Emerging Linkages In the World System and the

Challenge to Economic Anthropology1

Richard R. Wilk

Paper Presented at the 1993 Annual Meeting of the Society for Economic Anthropology

in From Local to Global, T. Hall and R. Blanton eds.,

University Press of America, 1997.


 It is already almost an academic cliche that the world is increasingly integrated, that the global economy is now mirrored by global culture and global structures of power. This acceptance is reflected in terms like "transnational," "diaspora" and "cosmopolitan." Whole journals, like Diaspora, Theory, Culture & Society, and Public Culture have staked out global culture as their territory, and anthropologists like Arjun Appadurai and Ulf Hannerz have helped colonize the subject. But though economic anthropologists embraced the economic and historical aspects of World Systems Theory long ago, and were in the vanguard of anthropological investigation of global interconnections, I find that we are lagging far behind in extending our topical reach to include global culture.

Over the last few years, I have been doing research on consumer goods in Belize, on flows of money, people and media in and out of the country, and the relationship between Belize's economic position in the world and it's cultural identities. As I have pursued these topics, I have found myself drawn further and further away from what is conventionally recognized as economic anthropology. And this bothers me. Because I think that what I am doing is very much economic anthropology, and that the literature I am reading would benefit a great deal from what economic anthropologists have to offer. So this paper is a result of being bothered, of having a nagging feeling that something is wrong, and of trying to find the itch. In it I am trying to explain why economic anthropology is often so marginal to issues of global cultural integration, mass consumption, national economic policies, and global flows of people, money and commodities.

I do not intend to single any individuals out for blame or praise. I don't think that economic anthropology's failure in embracing global culture is anyone's fault. Instead our problem with this topic stems from some very fundamental assumptions we continue to make about the relationships between what we call "culture" and "the economy." Though we have long ago left the world of isolated peasants and tribes behind, we still carry basic terms and concepts that were forged in the village, out into a world of MTV, Free Trade Agreements, and ethnic cleansing.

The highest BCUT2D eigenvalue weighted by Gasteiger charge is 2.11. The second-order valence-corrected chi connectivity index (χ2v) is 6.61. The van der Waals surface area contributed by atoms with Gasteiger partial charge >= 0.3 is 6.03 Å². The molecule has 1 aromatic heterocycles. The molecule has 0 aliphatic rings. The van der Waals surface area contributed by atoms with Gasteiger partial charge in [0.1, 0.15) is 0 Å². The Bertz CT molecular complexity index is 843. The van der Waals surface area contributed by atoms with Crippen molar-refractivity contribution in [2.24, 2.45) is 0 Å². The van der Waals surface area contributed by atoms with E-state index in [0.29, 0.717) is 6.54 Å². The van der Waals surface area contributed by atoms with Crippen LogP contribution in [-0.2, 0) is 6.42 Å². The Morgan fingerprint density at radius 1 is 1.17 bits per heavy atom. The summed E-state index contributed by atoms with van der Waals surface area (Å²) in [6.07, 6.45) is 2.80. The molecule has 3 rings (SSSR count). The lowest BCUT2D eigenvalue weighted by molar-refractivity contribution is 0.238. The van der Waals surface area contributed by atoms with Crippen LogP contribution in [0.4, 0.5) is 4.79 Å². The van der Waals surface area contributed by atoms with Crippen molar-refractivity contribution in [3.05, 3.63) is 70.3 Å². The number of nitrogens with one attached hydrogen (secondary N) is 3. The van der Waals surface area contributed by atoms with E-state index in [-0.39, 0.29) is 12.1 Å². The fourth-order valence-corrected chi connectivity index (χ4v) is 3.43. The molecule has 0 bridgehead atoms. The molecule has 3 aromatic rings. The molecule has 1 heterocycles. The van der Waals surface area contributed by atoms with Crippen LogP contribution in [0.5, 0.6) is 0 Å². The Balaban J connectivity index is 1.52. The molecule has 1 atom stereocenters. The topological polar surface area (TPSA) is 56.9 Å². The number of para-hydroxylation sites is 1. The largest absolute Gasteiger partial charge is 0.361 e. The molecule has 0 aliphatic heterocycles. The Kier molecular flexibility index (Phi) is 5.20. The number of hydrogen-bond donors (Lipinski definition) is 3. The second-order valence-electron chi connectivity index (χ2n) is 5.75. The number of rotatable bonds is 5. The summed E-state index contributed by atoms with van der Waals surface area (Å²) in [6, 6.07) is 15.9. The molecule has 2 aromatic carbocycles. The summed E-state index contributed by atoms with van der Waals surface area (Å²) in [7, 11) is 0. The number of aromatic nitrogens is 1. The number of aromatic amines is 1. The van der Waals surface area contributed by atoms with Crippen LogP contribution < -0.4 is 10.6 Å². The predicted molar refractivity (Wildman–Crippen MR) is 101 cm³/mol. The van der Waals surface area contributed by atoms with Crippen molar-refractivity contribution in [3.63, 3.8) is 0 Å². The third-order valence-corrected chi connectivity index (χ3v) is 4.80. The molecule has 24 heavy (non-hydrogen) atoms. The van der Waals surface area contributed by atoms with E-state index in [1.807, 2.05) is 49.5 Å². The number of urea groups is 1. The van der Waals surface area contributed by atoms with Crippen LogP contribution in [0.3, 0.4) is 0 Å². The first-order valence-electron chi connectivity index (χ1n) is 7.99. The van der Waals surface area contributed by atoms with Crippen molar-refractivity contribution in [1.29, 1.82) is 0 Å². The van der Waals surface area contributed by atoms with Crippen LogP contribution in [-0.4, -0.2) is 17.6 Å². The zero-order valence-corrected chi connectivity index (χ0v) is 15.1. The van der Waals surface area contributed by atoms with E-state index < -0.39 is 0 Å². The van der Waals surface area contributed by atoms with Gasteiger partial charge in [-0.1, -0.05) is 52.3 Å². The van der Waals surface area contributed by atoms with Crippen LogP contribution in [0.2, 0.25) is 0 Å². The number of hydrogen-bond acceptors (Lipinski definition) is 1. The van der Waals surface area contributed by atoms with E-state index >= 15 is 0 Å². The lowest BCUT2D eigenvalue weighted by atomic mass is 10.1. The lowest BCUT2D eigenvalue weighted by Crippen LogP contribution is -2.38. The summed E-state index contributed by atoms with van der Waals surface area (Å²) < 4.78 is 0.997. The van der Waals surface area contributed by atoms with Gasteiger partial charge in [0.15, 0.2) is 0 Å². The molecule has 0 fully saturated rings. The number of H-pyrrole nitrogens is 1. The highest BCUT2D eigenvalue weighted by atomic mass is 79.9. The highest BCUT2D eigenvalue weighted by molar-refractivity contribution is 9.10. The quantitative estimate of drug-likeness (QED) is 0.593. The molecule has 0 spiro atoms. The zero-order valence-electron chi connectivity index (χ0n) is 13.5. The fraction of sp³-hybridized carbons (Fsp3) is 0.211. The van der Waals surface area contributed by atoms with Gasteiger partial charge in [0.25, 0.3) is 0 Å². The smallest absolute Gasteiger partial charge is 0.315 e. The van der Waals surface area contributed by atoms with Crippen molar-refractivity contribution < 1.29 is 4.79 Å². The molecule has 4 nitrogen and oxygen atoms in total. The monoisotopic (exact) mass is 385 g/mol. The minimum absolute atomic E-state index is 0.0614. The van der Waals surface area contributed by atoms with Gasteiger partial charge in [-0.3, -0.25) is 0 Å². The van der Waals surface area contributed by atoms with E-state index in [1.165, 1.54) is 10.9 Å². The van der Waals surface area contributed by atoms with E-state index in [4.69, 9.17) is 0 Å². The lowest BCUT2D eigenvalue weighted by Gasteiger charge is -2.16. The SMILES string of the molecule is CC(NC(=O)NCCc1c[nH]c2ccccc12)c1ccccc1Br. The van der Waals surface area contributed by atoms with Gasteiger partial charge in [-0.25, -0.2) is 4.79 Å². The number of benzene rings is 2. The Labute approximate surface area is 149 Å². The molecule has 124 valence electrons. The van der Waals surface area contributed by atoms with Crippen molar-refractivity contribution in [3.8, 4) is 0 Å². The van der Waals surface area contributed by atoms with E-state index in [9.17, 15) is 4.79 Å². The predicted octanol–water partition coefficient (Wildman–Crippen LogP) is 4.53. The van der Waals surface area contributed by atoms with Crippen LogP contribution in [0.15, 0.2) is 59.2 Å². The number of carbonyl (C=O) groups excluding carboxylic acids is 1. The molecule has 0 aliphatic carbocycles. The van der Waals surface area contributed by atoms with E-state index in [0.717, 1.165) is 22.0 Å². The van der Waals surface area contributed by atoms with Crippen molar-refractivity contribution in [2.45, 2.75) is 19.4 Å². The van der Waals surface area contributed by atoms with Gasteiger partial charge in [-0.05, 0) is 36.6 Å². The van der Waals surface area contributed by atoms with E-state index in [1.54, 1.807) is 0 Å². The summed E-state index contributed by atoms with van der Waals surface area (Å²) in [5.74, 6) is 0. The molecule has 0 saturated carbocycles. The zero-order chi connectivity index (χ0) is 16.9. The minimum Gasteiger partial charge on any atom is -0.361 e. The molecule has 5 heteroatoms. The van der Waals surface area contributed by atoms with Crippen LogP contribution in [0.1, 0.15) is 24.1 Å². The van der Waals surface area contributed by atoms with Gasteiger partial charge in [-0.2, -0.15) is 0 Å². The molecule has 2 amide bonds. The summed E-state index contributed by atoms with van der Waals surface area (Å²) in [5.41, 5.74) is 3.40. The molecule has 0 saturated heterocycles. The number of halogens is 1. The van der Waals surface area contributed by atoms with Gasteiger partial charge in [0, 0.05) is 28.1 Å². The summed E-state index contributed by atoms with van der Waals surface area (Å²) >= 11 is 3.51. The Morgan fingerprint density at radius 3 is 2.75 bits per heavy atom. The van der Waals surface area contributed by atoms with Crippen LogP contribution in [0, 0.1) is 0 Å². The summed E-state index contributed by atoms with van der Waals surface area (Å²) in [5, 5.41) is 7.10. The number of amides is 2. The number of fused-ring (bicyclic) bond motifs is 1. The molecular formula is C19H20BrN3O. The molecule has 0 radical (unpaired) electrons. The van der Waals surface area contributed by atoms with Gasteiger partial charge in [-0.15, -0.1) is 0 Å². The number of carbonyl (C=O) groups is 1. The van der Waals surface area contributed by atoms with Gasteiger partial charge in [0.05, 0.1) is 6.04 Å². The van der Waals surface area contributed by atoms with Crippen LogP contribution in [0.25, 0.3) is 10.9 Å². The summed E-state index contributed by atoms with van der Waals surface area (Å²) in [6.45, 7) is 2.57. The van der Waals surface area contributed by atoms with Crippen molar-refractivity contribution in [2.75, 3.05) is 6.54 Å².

Setting the Stage: The World We Have Lost

Anthropologists like Appadurai, Hannerz and Friedman tell us that global trends include both unification and fragmentation; that economic, social, political and economic changes are increasingly disarticulated. Friedman (1992) interprets fragmentation as the backwash from the passing of global hegemony; the old cultural order with its northern metropoles and neo-colonies is falling apart, to be replaced by a new multicentric disorder. Appadurai (1990) portrays a process of "deterritorialization;" no longer tied to particular locations or to each other, cultural and economic processes flow through mobile terrains which he calls finanscapes, mediascapes and ethnoscapes (among others). Hannerz (1987, 1990) describes a world of creolization, where the boundaries between existing cultural units shift, dissolve and are reconstituted anew, where rootless transnational cosmopolitans build cultural capital negotiable in every locale. Hannerz is ready to throw away the previous "natural" order of cultural units and boundaries, and substitute cultural flows and processes of transformation.

The core issue in the literature on globalization is the relationship between culture and the economy. The question is about how greater economic and electronic integration are affecting culture and social organization. These are the classic issues--the central problematics--of economic anthropology. Why don't we have a collective voice in debates about the effects of economic globalization on local cultural processes? For the last 50 years we have been writing detailed case studies of how regions, communities, and ethnic groups are affected by economic integration. Why have these studies remain unlinked, isolated from each other, and ignored in the wider debates and in other disciplines?